High Frequency Coordination Conference is expanding its scope.
meeting in Dallas marked the first time the group convened in the United
States. The meeting was hosted by the National Association of Shortwave
Broadcasters and transmitter maker Continental Electronics.
to a summary of the conference, membership voted to expand the scope of the
“There are some compelling reasons for doing this,” stated
Chairman Oldrich Cip. “TV and radio organizations for home listeners and their
unions are busy discussing the future of distribution of the media content and
the use of new — mainly digital — technologies. We would like to become a forum
for such debate in international broadcasting.”
In other words: We ain’t just shortwave no more.
“We believe that the debate should help develop a stable and
effective system of content delivery and the synergy and cooperation between
the old and new technologies.”
Lauren Libby, president of broadcaster Trans World Radio, said:
“Digital vs. traditional broadcast platforms are vying for audiences. Medium-wave
vs. FM vs. shortwave … the list just gets bigger every day… We live in a world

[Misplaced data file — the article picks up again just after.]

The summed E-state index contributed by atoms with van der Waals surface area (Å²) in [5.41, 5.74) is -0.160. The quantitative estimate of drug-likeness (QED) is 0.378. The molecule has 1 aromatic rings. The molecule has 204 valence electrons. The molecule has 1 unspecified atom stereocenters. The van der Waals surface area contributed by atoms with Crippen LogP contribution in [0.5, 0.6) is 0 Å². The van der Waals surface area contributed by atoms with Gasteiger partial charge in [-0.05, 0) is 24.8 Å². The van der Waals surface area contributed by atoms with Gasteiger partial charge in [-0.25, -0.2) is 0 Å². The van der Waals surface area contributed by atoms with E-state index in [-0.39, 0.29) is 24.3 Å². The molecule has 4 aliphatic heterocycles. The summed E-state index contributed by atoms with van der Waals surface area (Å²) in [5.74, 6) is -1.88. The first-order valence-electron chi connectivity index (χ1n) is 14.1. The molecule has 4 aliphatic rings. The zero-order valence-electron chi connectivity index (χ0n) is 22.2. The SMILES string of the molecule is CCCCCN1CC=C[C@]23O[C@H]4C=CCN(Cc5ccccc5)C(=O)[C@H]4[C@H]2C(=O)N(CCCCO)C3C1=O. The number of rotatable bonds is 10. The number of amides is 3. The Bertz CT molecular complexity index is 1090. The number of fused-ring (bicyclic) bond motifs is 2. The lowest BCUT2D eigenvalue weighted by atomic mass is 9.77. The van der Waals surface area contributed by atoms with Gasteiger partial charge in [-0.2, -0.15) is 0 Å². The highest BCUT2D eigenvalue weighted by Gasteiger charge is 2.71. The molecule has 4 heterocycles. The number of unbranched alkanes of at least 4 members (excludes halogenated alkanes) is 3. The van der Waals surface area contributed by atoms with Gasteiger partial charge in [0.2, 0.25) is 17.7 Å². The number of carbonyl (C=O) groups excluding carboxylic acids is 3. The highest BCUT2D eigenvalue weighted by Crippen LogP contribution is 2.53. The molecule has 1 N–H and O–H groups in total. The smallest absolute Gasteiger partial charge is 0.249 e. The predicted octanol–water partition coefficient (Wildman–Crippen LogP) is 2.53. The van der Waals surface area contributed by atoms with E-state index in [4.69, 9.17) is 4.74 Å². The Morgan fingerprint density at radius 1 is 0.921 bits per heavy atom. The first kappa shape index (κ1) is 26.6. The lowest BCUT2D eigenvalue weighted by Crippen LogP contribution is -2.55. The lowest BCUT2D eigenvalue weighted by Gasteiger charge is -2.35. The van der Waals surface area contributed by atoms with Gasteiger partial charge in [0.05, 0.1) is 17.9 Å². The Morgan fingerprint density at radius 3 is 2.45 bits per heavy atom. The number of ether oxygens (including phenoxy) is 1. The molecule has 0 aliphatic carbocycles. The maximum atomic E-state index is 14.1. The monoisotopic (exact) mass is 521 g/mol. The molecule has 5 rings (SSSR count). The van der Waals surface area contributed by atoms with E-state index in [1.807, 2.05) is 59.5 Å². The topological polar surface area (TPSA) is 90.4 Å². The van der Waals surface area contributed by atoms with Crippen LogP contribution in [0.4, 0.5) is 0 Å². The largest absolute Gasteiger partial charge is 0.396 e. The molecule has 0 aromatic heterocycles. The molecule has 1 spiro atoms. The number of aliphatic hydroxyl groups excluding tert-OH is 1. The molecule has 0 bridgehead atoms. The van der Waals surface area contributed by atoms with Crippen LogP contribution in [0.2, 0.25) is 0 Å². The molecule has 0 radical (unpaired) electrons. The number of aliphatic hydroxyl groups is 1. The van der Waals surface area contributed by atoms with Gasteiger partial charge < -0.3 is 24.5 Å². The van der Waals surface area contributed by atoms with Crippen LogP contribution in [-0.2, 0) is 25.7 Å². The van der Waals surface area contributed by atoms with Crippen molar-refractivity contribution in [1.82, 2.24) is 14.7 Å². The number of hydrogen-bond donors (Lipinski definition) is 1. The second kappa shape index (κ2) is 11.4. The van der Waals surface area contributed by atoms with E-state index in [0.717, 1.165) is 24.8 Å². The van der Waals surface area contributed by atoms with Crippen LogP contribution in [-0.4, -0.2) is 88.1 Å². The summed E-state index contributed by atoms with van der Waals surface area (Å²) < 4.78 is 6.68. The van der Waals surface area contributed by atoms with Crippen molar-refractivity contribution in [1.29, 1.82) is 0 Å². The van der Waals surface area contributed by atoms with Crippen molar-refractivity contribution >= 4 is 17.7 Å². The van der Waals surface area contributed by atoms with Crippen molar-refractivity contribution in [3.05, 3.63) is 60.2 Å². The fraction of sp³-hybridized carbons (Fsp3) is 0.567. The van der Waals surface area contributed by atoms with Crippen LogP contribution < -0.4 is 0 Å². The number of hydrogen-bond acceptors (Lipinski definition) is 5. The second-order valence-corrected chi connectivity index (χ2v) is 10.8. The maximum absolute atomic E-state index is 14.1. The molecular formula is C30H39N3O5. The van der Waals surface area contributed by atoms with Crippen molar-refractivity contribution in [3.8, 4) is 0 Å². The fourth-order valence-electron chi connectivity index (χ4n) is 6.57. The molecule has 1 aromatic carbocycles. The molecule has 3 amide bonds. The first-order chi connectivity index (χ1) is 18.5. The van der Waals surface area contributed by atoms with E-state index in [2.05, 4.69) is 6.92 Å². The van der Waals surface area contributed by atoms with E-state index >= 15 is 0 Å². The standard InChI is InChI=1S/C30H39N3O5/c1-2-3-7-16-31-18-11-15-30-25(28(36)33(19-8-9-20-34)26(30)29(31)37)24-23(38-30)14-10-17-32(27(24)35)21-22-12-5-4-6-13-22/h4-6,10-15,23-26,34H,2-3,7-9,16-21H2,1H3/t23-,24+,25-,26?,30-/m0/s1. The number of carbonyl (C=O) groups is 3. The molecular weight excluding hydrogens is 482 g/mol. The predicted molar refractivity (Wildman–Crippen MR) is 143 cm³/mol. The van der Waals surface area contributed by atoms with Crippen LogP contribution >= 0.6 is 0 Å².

where change and competition for the media consumer is getting fiercer
He exhorted the assembled: “Wake up and smell the coffee … It’s
time to not do things ‘business as usual.’ Shortwave platforms will remain
viable with new awareness campaigns and cross-promotion from the digital
platform being employed. Quality content and quality delivery can help keep
this multinational content delivery platform viable and appreciated.”
Libby added: “Everything is changing. While we crave stability and
a return to the comfort of the past, unfortunately, that will not be the case.
Shortwave has a future … if we are willing to once again make it an attractive
platform that is easily accessible to the general public that is cross-promoted
from other media platforms.”
DRM, too, was a topic at the conference. Ludo Maes, vice chairman
of the DRM Consortium, spoke on the future of DRM. World Christian Broadcasting
President Charles Caudill outlined a multimillion dollar investment his group
is making in shortwave, including in DRM. “We believe that when it becomes
possible for inexpensive DRM receivers to be available worldwide, shortwave
broadcasts will increase in number, just as the quality of the reception
improves,” he said.
Conference attendees had a chance to visit Continental
Electronics’ facilities, where they saw powerful DRM transmitters under
construction and witnessed a DRM exciter test.
According to the meeting summary, approximately 100 delegates from
32 countries and 40 “frequency management organizations” attended.